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|Flour, butter, sugar, and eggs|
|Addition of flavourings or dried fruits|
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||This article possibly contains original research. (June 2008)|
Pound cake refers to a type of cake traditionally made with a pound of each of four ingredients: flour, butter, eggs, and sugar. The traditional recipe makes a cake much larger than most families can consume, and so the quantity is often changed to suit the size of the cake that is desired. As long as the ratio is preserved, the resulting cake will be identical to that using the traditional recipe. Hence, any cake made with a 1:1:1:1 ratio of flour, butter, eggs, and sugar is also called a pound cake. The traditional connotation of a pound cake using a pound of each ingredient is often forgot because in it is no longer as common to weigh ingredients in pounds while baking. Today it is more popular to measure ingredients out in grams or in cups (the latter in the United States). Pound cakes are generally baked in either a loaf pan or a Bundt mold, and served either dusted with powdered sugar, lightly glazed, or sometimes with a coat of icing.
It is believed that the pound cake is a Northern European dish, that dates back to the early 1700s. Over time the ingredients for pound cake changed and everyone started adding different ingredients. For example, Eliza Leslie who wrote the 1851 edition of Direction for Cookery used 10 eggs and beat them as light as possible and mixed them with a pound of flour then adding the juice of two lemons or three large oranges, which changed the flavor and texture of the cake. Everyone had their own way and belief of making a pound cake. For instance, 5 years ago James Villas wrote in the 2008 issue of Saveur that flour won’t work in place of all purpose flour because it lacks the strength to support the heavy batter. It is said that the pound cake name should be changed because the ingredients are no longer measured by the pounds and people are using appropriate measurements.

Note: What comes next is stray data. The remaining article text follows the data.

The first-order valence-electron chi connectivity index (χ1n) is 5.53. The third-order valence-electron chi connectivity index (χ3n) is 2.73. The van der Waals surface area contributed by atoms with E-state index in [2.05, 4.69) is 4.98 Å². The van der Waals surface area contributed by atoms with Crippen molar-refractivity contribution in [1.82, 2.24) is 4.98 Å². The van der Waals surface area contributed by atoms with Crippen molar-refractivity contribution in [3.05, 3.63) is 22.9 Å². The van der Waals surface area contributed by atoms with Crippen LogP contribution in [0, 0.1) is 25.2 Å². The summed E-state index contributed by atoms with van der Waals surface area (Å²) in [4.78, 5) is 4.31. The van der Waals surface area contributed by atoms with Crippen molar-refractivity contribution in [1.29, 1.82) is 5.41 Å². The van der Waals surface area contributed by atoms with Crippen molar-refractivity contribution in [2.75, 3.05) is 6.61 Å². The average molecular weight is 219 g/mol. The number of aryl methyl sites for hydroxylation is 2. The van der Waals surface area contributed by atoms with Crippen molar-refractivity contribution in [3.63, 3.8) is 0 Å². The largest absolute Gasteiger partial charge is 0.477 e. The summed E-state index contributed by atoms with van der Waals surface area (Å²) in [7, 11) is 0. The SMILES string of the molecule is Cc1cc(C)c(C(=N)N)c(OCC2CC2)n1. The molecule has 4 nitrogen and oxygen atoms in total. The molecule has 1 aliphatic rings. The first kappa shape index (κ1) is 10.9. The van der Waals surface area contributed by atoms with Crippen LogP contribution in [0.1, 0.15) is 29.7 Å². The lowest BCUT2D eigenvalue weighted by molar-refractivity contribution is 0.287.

There are numerous variations on the traditional pound cake, with certain countries and regions having distinctive styles. These can include the addition of flavouring agents (such as vanilla extract or almond extract) or dried fruit (such as currants or dried cranberries), as well as alterations to the original recipe to change the characteristics of the resulting pound cake. For instance, baking soda or baking powder may be incorporated to induce leavening during baking, resulting in a less dense pound cake. A cooking oil (typically a vegetable oil) is sometimes substituted for some or all of the butter, which is intended to produce a more moist cake. "Sour cream pound cake" is a popular variation in the United States, which involves the substitution of sour cream for some of the butter, which also is intended to produce a more moist cake with a pleasantly tangy flavor. Some of these variations may drastically change the texture and flavor of the pound cake, but the name pound cake is often still used. Some of the variations are described below.
American South style
'Pound cake' is more commonly known in Britain as 'Sponge cake' or 'Madeira cake'. Usually consisting of butter, caster sugar, self-raising flour and eggs in equal parts; but one can add vanilla extract to give a richer taste.
In France, the pound cake is well-known and takes up in recipes for quarts instead of pounds. Since the French have not used the unit pounds since the 1780s, they only use quarts. Hence the name of the pound cake "quatre-quarts", which means four-fourths. In the French mind the emphasis of the pound was too much and thought that the unit quarts was more equal in portion. In tradition, the popular cake of the French region of Brittany, as its name implies, uses the same quantity of the four ingredients, but with no added fruit of any kind. Except, the Caribbeans parts of the world that do speak French traditionally add rum to the ingredients for Christmas Eve or even mashed bananas for extra moisture. In some cases the French might have beaten egg whites instead of whole eggs to lighten the batter. Other variants include adding chocolate or lemon juice for flavour.
In Mexico, the pound cake is called panqué. The basic recipe of Mexican panqué is much like the traditional U.S. recipe. Most common variants are panqué con nueces (pound cake with walnuts) and panqué con pasas (pound cake with raisins).
Venezuelan and Colombian style
Ponqué is the Venezuelan and Colombian version of the pound cake: the term ponqué is itself a Spanish phonetic approximation of pound-cake. The ponqué is essentially a wine-drenched cake with a cream or sugar coating, and it is very popular at birthdays, weddings and other social celebrations.
The German Eischwerkuchen (Ei = egg, schwer = heavy, all ingredients weigh as much as the eggs each) is a recipe very similar to the pound cake.
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